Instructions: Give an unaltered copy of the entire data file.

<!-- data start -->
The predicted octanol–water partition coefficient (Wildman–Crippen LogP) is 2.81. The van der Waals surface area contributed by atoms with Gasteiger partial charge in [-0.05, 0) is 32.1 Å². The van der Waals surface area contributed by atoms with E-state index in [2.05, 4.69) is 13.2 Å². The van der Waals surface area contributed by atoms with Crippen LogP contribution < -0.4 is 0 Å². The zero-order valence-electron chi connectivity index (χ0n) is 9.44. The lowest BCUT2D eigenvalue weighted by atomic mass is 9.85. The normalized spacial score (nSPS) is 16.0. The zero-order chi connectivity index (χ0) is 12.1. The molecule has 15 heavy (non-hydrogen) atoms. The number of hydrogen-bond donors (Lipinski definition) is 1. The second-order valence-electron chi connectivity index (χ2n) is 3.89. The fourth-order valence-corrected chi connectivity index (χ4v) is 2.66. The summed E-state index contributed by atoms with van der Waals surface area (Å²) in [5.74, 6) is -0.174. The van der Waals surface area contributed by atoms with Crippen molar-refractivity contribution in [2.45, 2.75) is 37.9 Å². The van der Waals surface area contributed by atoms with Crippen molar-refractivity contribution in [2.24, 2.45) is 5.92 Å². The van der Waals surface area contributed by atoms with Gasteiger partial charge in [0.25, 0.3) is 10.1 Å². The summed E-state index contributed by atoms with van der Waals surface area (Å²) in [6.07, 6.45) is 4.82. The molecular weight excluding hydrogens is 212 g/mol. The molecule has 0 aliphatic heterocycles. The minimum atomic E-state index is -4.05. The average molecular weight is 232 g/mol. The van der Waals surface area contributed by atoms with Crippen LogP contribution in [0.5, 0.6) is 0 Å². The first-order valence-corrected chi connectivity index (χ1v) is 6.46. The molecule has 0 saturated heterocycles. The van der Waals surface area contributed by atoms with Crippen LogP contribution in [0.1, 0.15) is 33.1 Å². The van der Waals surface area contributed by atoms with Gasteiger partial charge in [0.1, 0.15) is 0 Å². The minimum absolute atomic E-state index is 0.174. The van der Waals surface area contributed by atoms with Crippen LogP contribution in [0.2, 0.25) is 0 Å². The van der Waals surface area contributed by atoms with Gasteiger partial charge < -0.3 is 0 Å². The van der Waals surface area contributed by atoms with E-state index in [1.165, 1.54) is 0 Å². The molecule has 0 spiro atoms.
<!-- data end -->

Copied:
The predicted octanol–water partition coefficient (Wildman–Crippen LogP) is 2.81. The van der Waals surface area contributed by atoms with Gasteiger partial charge in [-0.05, 0) is 32.1 Å². The van der Waals surface area contributed by atoms with E-state index in [2.05, 4.69) is 13.2 Å². The van der Waals surface area contributed by atoms with Crippen LogP contribution < -0.4 is 0 Å². The zero-order valence-electron chi connectivity index (χ0n) is 9.44. The lowest BCUT2D eigenvalue weighted by atomic mass is 9.85. The normalized spacial score (nSPS) is 16.0. The zero-order chi connectivity index (χ0) is 12.1. The molecule has 15 heavy (non-hydrogen) atoms. The number of hydrogen-bond donors (Lipinski definition) is 1. The second-order valence-electron chi connectivity index (χ2n) is 3.89. The fourth-order valence-corrected chi connectivity index (χ4v) is 2.66. The summed E-state index contributed by atoms with van der Waals surface area (Å²) in [5.74, 6) is -0.174. The van der Waals surface area contributed by atoms with Crippen molar-refractivity contribution in [2.45, 2.75) is 37.9 Å². The van der Waals surface area contributed by atoms with Crippen molar-refractivity contribution in [2.24, 2.45) is 5.92 Å². The van der Waals surface area contributed by atoms with Gasteiger partial charge in [0.25, 0.3) is 10.1 Å². The summed E-state index contributed by atoms with van der Waals surface area (Å²) in [6.07, 6.45) is 4.82. The molecular weight excluding hydrogens is 212 g/mol. The molecule has 0 aliphatic heterocycles. The minimum atomic E-state index is -4.05. The average molecular weight is 232 g/mol. The van der Waals surface area contributed by atoms with Crippen LogP contribution in [0.5, 0.6) is 0 Å². The first-order valence-corrected chi connectivity index (χ1v) is 6.46. The molecule has 0 saturated heterocycles. The van der Waals surface area contributed by atoms with Crippen LogP contribution in [0.1, 0.15) is 33.1 Å². The van der Waals surface area contributed by atoms with Gasteiger partial charge in [0.1, 0.15) is 0 Å². The minimum absolute atomic E-state index is 0.174. The van der Waals surface area contributed by atoms with Crippen LogP contribution in [0.2, 0.25) is 0 Å². The van der Waals surface area contributed by atoms with Gasteiger partial charge < -0.3 is 0 Å². The van der Waals surface area contributed by atoms with E-state index in [1.165, 1.54) is 0 Å². The molecule has 0 spiro atoms.